Saturday, October 29, 2011

The Best Costume Ever! (Illustration Friday: Scary)

This dancing prancing Chinese Dragon just won a costume contest. Her mom made the costume using my cover art from Chinese Nursery Rhymes: Stories and Songs to Share as inspiration. How cute is that?!

Wednesday, October 26, 2011

Wednesday, October 19, 2011

I usually avoid politics here, but you know, art is political. And this is just so worth repeating:

Thirteen Observations made by Lemony Snicket while watching Occupy Wall Street from a Discreet Distance 
1. If you work hard, and become successful, it does not necessarily mean you are successful because you worked hard, just as if you are tall with long hair it doesn’t mean you would be a midget if you were bald.
2. “Fortune” is a word for having a lot of money and for having a lot of luck, but that does not mean the word has two definitions.
3. Money is like a child—rarely unaccompanied. When it disappears, look to those who were supposed to be keeping an eye on it while you were at the grocery store. You might also look for someone who has a lot of extra children sitting around, with long, suspicious explanations for how they got there.
4. People who say money doesn’t matter are like people who say cake doesn’t matter—it’s probably because they’ve already had a few slices.
5. There may not be a reason to share your cake. It is, after all, yours. You probably baked it yourself, in an oven of your own construction with ingredients you harvested yourself. It may be possible to keep your entire cake while explaining to any nearby hungry people just how reasonable you are.
6. Nobody wants to fall into a safety net, because it means the structure in which they’ve been living is in a state of collapse and they have no choice but to tumble downwards. However, it beats the alternative.
7. Someone feeling wronged is like someone feeling thirsty. Don’t tell them they aren’t. Sit with them and have a drink.
8. Don’t ask yourself if something is fair. Ask someone else—a stranger in the street, for example.
9. People gathering in the streets feeling wronged tend to be loud, as it is difficult to make oneself heard on the other side of an impressive edifice.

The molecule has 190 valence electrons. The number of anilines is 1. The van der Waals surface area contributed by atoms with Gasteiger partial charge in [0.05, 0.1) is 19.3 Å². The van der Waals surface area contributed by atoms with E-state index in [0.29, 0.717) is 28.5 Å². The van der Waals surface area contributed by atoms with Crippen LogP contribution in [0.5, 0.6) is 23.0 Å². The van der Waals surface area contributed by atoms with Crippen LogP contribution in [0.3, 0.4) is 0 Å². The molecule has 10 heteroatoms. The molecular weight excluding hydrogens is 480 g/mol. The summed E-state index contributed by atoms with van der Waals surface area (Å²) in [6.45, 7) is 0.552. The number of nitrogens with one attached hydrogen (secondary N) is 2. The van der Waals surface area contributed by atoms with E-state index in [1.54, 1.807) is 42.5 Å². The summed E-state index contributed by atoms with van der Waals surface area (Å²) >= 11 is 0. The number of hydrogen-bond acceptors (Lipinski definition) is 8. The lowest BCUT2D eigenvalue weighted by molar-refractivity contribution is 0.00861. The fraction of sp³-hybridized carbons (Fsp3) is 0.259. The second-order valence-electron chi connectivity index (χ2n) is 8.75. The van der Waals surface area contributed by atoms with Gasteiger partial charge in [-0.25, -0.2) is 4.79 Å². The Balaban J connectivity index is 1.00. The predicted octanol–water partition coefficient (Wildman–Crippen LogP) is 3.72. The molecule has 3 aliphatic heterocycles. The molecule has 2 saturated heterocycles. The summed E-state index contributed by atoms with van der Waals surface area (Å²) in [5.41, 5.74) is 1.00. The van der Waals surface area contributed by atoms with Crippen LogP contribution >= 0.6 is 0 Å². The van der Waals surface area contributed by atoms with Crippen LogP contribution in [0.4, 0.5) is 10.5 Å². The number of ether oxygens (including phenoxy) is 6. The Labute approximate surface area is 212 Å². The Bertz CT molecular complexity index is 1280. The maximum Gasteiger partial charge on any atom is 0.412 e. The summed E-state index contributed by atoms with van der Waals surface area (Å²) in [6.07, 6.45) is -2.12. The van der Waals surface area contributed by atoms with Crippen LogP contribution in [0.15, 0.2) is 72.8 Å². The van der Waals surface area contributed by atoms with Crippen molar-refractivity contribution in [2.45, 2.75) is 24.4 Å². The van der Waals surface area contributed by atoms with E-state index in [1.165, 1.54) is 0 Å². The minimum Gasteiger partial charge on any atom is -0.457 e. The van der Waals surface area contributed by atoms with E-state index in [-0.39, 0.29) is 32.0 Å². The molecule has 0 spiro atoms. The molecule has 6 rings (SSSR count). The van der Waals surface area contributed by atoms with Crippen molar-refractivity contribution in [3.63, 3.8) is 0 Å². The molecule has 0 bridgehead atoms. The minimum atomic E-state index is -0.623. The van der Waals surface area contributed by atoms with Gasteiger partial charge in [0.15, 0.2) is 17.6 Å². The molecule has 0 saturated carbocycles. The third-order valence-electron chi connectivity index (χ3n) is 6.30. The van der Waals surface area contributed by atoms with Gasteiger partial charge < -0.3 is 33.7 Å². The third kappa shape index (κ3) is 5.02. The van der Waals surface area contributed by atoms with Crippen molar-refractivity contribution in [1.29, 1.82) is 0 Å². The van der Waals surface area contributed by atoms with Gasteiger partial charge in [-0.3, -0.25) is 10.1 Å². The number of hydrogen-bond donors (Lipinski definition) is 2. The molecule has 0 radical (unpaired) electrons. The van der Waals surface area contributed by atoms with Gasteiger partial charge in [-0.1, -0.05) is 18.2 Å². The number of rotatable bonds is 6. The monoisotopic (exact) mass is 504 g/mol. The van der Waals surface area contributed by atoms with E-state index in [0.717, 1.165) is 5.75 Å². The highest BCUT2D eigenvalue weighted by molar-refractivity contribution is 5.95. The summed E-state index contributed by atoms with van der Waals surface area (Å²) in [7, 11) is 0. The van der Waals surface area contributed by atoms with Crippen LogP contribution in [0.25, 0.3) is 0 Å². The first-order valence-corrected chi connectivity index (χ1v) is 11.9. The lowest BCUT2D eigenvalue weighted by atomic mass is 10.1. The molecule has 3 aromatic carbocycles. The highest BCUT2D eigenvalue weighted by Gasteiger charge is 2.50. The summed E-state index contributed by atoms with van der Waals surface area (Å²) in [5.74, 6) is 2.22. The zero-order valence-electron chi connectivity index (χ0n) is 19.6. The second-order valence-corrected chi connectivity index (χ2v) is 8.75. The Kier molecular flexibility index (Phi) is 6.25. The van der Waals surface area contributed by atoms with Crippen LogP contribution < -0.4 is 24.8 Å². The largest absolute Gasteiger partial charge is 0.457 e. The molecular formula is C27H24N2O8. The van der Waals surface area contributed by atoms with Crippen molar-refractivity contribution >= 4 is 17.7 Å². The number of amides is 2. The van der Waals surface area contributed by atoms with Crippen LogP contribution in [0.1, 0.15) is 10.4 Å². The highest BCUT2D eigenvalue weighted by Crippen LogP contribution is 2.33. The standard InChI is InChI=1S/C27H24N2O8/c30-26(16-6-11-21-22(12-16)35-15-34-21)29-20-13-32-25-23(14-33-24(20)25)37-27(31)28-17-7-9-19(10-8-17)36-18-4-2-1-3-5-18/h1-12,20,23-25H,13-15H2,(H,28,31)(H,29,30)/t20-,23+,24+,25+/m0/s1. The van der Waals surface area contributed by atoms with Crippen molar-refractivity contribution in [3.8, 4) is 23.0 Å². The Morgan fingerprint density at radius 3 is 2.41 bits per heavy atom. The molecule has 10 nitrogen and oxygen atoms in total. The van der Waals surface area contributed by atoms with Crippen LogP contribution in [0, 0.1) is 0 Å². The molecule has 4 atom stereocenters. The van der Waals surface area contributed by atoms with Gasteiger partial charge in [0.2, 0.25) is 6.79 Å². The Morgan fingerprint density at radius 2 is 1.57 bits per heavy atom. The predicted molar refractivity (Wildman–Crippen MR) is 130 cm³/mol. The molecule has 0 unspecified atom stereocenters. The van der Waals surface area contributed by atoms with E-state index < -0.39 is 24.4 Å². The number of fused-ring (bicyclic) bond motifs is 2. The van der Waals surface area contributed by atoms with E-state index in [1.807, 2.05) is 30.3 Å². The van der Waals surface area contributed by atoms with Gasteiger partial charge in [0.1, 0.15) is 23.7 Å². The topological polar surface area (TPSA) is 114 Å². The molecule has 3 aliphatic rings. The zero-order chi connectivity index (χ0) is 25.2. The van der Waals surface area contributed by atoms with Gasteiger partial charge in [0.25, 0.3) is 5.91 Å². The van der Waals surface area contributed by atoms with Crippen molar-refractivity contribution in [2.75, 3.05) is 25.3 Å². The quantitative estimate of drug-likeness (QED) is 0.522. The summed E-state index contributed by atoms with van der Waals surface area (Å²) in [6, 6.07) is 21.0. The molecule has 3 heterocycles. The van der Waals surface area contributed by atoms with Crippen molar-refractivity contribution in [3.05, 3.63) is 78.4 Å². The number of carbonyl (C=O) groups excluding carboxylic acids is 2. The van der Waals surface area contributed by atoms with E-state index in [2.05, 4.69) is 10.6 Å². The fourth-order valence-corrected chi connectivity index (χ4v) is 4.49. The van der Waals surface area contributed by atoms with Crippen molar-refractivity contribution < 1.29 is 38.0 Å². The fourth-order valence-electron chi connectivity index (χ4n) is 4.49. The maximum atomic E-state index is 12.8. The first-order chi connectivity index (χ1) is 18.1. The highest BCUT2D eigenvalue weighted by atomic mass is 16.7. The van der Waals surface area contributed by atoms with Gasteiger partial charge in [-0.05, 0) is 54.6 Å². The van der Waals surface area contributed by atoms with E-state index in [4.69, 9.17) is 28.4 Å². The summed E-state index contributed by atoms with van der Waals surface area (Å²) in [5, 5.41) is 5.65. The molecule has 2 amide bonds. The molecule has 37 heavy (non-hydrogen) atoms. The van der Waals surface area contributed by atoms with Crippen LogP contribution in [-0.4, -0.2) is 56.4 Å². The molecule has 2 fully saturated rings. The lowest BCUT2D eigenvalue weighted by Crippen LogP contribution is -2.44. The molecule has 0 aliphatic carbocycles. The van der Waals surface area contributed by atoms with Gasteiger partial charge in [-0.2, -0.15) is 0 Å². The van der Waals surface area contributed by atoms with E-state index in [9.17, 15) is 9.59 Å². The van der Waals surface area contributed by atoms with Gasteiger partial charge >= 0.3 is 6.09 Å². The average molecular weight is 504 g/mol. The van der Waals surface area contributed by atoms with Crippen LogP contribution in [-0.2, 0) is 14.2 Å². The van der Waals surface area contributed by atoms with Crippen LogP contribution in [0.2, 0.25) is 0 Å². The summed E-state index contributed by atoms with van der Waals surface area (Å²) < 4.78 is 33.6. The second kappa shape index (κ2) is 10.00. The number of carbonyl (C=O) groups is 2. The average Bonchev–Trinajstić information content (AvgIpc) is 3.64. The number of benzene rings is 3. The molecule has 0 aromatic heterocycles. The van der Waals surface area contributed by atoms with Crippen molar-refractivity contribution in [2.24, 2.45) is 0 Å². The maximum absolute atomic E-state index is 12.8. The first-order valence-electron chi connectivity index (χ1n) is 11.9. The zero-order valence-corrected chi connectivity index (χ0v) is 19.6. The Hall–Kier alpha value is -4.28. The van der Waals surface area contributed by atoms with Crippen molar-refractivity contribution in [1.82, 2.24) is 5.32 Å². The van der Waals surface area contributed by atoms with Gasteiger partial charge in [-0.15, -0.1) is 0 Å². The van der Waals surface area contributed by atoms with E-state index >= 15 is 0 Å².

10. It is not always the job of people shouting outside impressive buildings to solve problems. It is often the job of the people inside, who have paper, pens, desks, and an impressive view.
11. Historically, a story about people inside impressive buildings ignoring or even taunting people standing outside shouting at them turns out to be a story with an unhappy ending.
12. If you have a large crowd shouting outside your building, there might not be room for a safety net if you’re the one tumbling down when it collapses.
13. 99 percent is a very large percentage. For instance, easily 99 percent of people want a roof over their heads, food on their tables, and the occasional slice of cake for dessert. Surely an arrangement can be made with that niggling 1 percent who disagree.

Sunday, October 9, 2011

Inspiration: Ana Juan

Here are two films of illustrator Ana Juan's work. I love her mysterious creepiness and the way she draws faces.  Her silhouettes are fantastic, too. Right now I am playing around with different ways to draw faces, and looking at the work of those who do it so well.  (I've also been teaching self-portraits to some of my students, including a group of adults this week for the first time ever. But that's another story.) Ana's have wide-set eyes, features low down on big round heads, and rather stoic expressions in the midst of chaos or strange events.

I do think her work would have given me nightmares as a little kid. Or at least strange dreams.

Although on second thought, I went through a phase in about 5th grade where I read all of Grimm's fairy tales, and those rainbow fairy books. Just devoured them.
I managed to sleep just fine.